Coloring your hair can add luster and emphasize texture back, making your hair appear more interesting and vibrant. However, hair dying can sometimes end in disaster, especially if you’re coloring at home for the first time.
Two common mistakes in hair coloring are leaving the hair dye too long or too short. The result? There is a possibility of an extra deposit of pigment in the hair if you leave the hair dye on for too long or that the color won’t have enough time to penetrate the hair if you leave it too short.
With all things to consider – the application of hair color, time of exposure, restoring care, shampooing, and an additional time if the roots need separate coloring – how long exactly will you leave hair dyed in for best results?
Keep reading to find the answer. I’ll also share things you need to know before coloring your hair and common dyeing mistakes you should avoid.
How Long to Leave Dye in Hair for Best Results?
The timing of the procedure varies. It depends on whether the hair coloring is done at home or in the salon. The difference is sometimes significantly, sometimes slightly.
This is because the time depends on the stages of work, the technique, the desired result (some prefer complex coloring that requires foiling schemes), as well as the skill of the hairdresser. Whether the hairdresser is in a rush or is distracted are other factors you should consider.
But generally, most hair dyes should sit in the hair for at least 30 minutes to 45 minutes. Anything longer than that is not advised. It needs just enough time (30 minutes) for the peroxide and ammonia to work their way to the hair strands and into the cuticle so that it will alter the hair’s natural pigment.
The remaining 15 minutes are for the hair color to fully permeate and develop the hair. And don’t worry if you’re in doubt because the product packaging almost always tells you how long you should leave the hair dye in your hair.
What Happens If You Leave Hair Dye Too Long?
Leaving the hair dye longer than recommended may give your hair a more intense tone and darker color. On the other hand, it can also damage your hair.
Leaving permanent hair dye on longer is sometimes different in semi or temporary dye. Still, it is generally not a good idea because the smell of your hair causes headaches or your scalp will become inflamed.
When dyeing fine hair, keep an eye on how the hair color is developing so you can rinse it off earlier. This type of hair is more susceptible to damage and is at risk of over-processing. On the other hand, dyeing medium hair (normal hair thickness) doesn’t need special treatment before coloring.
How Often Can You Dye Your Hair Safely?
Innovations in hair color technology mean that enhancing or altering your natural hair color need not be damaging, but how it is done, how often it’s done, and how you care for your hair between coloring matters.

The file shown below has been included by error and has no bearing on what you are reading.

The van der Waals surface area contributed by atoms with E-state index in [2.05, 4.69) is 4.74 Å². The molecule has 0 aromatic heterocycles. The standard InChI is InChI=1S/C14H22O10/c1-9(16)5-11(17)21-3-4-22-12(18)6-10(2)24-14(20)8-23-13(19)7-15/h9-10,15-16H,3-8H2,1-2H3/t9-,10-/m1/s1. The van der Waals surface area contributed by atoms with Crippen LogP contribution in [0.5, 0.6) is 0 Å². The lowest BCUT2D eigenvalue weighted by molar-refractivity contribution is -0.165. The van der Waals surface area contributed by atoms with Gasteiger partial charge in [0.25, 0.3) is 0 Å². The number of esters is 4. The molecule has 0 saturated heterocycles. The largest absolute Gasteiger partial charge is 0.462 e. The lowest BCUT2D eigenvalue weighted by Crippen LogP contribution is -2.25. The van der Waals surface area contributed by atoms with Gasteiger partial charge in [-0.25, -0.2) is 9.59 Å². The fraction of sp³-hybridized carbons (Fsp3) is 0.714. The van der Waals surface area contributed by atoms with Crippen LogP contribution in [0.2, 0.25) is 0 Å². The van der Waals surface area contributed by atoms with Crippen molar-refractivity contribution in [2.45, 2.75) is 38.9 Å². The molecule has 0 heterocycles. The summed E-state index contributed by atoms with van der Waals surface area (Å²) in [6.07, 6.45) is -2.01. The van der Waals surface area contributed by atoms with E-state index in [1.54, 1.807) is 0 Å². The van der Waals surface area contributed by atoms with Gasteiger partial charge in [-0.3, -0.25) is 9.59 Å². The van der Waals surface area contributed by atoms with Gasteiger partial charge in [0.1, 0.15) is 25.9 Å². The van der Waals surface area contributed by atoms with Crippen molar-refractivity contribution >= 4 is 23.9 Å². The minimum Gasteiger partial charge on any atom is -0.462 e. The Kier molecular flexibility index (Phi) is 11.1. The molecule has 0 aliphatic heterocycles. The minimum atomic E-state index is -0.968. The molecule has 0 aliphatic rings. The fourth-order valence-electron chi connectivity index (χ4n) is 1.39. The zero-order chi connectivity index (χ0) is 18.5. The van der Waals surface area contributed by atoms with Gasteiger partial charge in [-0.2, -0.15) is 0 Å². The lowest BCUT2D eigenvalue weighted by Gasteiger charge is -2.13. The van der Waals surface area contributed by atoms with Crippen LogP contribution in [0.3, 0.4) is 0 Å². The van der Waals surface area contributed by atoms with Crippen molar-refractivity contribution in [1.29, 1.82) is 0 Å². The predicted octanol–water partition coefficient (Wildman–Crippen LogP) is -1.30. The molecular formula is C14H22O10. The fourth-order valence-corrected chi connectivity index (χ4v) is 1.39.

Temporary Hair Dye
Temporary hair color lasts a short time and often comes out after your first shampoo. If you prefer these dyes, they are not harmful or harsh to your hair, and you can repeat the process as often as you want.
Semi-Permanent Hair Dye
Semi-permanent dyes can last up to 3-6 washes and can be done every week. This is safe because the color does not penetrate the hair, nor does it lighten or “lift” your hair’s natural color.
Semi-permanent hair dyes don’t contain peroxide, unlike permanent and demi-permanent hair colors. So, although they can darken the hair, they cannot lighten it. These hair colors cannot take you from brown hair to blonde but can take you from a honey blonde to a brunette.
Permanent Hair Dye
Permanent dye has more potential for hair damage than temporary hair dye because of the chemistry involved. You can count at least 6-8 weeks before you repeat the hair coloring process to spare your hair from damage: the less frequent hair dyeing, the better.
Regardless of the condition of your hair before you color it, it is essential to give it a break between color treatments, especially if what you’re using is a permanent hair dye.
See Related Post: Best Permanent Red Hair Dye
What to Do Before Coloring Your Hair
Rule 1: Lay off the heat tools
Leave your hair freshly shaped, and avoid using heat tools before coloring your hair. When the shape of your hair is altered, the shadow and light reflected will look different. So, if you want to maximize the look, a natural, fresh shape of the hair is the best way to go.
Rule 2: Don’t go more than two shades darker or lighter than your natural hair color
Hair colorists would agree that you should stay within two shades darker or lighter than your natural hair color. For instance, if your hair is dark and you want a lighter color, don’t go for more than two shades. This is particularly important for brunettes who’d love to go blond.
Also, choose a hair dye color with “neutral” or “natural.” These dyes are better suited for those with gray hair to achieve a more natural result. The “wig effect” (dyed hair does not appear natural) can occur if you constantly color your hair with ammonia.
See Related Post: What Color Neutralizes Pink Hair?